Substrate Level Phosphorylation (SLP)                           04 ATP

10 NADH.H+  x 3 ATP/NADH.H                                          30 ATP

02 FADH2  x  2 ATP/FADH2                                                04 ATP

 Total                                                                                           38 ATP

 

Using the same convention (each NADHH+ produce approximately 3 ATP in the Respiratory chain, and each FADH2 produce 2 ATP,), but now assuming that the shuttle use is the glycerophosphate shuttle:

 

Substrate Level Phosphorylation (SLP)                         04 ATP

08 NADH.H+  x 3 ATP/NADH.H                                        24 ATP

04* FADH2  x  2 ATP/FADH2                                            04 ATP

 Total                                                                                         36 ATP

(*02 from the use of the glycerophosphate shuttle and 02 from the Krebs Cycle)

 

It explains that some textbooks say that the energetic Balance of the Total Oxidation a a mol of Glucose is 36-38 moles of ATP (since it depends on the shuttle that is used for entering the reduction equivalents of the NADH.H+ produced in the cytosol through glycolysis).

 

Other possible results:

 

As described in other post, some books use the convention that each mol of NADH.H+, when oxidized in the respiratory chain, produce approximately 2.5 moles of ATP, while each mol of FADH2 produce 1.5 moles of ATP. Using this convention:

When the malate-aspartate shuttle is used:

Substrate Level Phosphorylation (SLP)                         04 ATP

10 NADH.H+  x 2.5 ATP/NADH.H                                     25 ATP

02 FADH2  x  1.5 ATP/FADH2                                           03 ATP

 Total                                                                                         32 ATP

 

When the glycerophosphate shuttle is used:

Substrate Level Phosphorylation (SLP)                         04 ATP

08 NADH.H+  x 2.5 ATP/NADH.H                                    20 ATP

04* FADH2  x  1.5 ATP/FADH2                                        06 ATP

 Total                                                                                        30 ATP

(*02 from the use of the glycerophosphate shuttle and 02 from the Krebs Cycle)

 

It explains that some textbooks say that the energetic Balance of the Total Oxidation a a mol of Glucose is 30-32 moles of ATP

 

An advice: When solving a problem of this kind is absolutely necessary to know the conventions used for the yielding of the reduced cofactors (2.5 or 3 ATP/ NADH.H+ ? 1.5 or 2 ATP/ FADH2?) and the kind of shuttle that has been used for entering the reduction equivalents from the cytosol to the mitochondria.  A fair question will have both information. If not information is provided in the question, use the conventions followed by your professor during the lectures.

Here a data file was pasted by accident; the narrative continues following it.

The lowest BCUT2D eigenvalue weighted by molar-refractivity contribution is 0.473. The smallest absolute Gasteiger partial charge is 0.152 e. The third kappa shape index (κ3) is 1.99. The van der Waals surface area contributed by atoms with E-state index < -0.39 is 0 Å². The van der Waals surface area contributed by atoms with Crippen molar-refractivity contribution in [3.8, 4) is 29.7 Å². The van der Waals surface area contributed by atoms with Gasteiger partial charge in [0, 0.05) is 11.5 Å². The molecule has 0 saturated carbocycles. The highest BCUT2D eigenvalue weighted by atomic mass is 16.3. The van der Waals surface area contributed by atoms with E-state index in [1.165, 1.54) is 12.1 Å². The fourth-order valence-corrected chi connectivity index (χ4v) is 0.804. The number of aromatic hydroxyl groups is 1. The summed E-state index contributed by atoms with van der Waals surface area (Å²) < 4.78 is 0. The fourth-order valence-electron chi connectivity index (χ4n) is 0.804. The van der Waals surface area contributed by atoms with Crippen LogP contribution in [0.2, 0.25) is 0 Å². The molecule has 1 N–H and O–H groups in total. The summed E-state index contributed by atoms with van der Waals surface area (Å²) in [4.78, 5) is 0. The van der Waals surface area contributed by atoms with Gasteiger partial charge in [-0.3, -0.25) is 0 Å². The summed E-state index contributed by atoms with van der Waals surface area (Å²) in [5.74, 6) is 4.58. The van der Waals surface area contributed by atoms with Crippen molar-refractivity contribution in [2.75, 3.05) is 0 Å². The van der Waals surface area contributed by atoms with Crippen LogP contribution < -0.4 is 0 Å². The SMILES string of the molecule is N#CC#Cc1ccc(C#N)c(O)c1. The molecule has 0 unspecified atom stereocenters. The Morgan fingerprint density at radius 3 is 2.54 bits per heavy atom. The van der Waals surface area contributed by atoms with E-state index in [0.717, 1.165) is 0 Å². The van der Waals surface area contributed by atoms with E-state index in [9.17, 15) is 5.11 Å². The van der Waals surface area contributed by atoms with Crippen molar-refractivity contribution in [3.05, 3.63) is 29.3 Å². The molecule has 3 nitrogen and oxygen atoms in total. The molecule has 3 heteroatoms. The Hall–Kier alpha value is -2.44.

For students preparing for USMLE exams, the most used review books, like Harvey and Champe, in the “Lippincott Illustrated Reviews” of Biochemistry, Dawn B. Marks in “Biochemistry, Board Review Series”, Kaplan Biochemistry Lecture Notes for USMLE and “First Aid for the USMLE Step I”, agree in using the equivalence of  ‘approximately” 3 ATP for each NADH.H+  that is oxidized and ‘approximately” 2 ATP per FADH2. 

 

Related post:

To understand the mechanism of the shuttles and their difference in yielding ATP, I strongly recommend to read this post.

ATP yield in Aerobic Glycolysis: 5, 6, 7 or 8 ATP/glucose?


Sometimes students get very confused when they found that the energetic balance in his Biochemistry book does not agree with the energetic balance studied in classroom. The student can get even more confused when he/she uses some consultation books and found that values also can differ from one book to another.

The intention of this post is to clear the apparent contradictions in energetic balance of the oxidation of glucose, in some of the books more used by biomedical students.

Aerobic Glycolysis describes the oxidation of one mol of Glucose (6 carbons)  up to the formation of two moles of pyruvate (3 carbons each).

This conversion involves different reactions where ATP is produced or consumed:

Glucose to Glucose-6-P                                                                              – 1 ATP

 

Fructose-6-P to Fructose 1,6- bisphosphate                                     – 1 ATP

 

Since Fructose 1,6 bisphosphate becomes two trioses phosphate, the reactions after the aldolase reaction occurs twice (one for each triose that continues the glycolysis). In one reaction, NADH.H+  is produced; in other two reactions, a Substrate Level Phosphorylation (SLP) occur.

(2) Gliceraldehide 3 (P) to (2) 1,3 bisphosphoglycerate              (2) NADH.H+

 

(2) 1,3 bisphosphoglycerate to (2) 3 phosphoglycerate (SLP)            + 2 ATP

 

(2) Phosphoenol pyruvate to Pyruvate (SLP)                                           + 2 ATP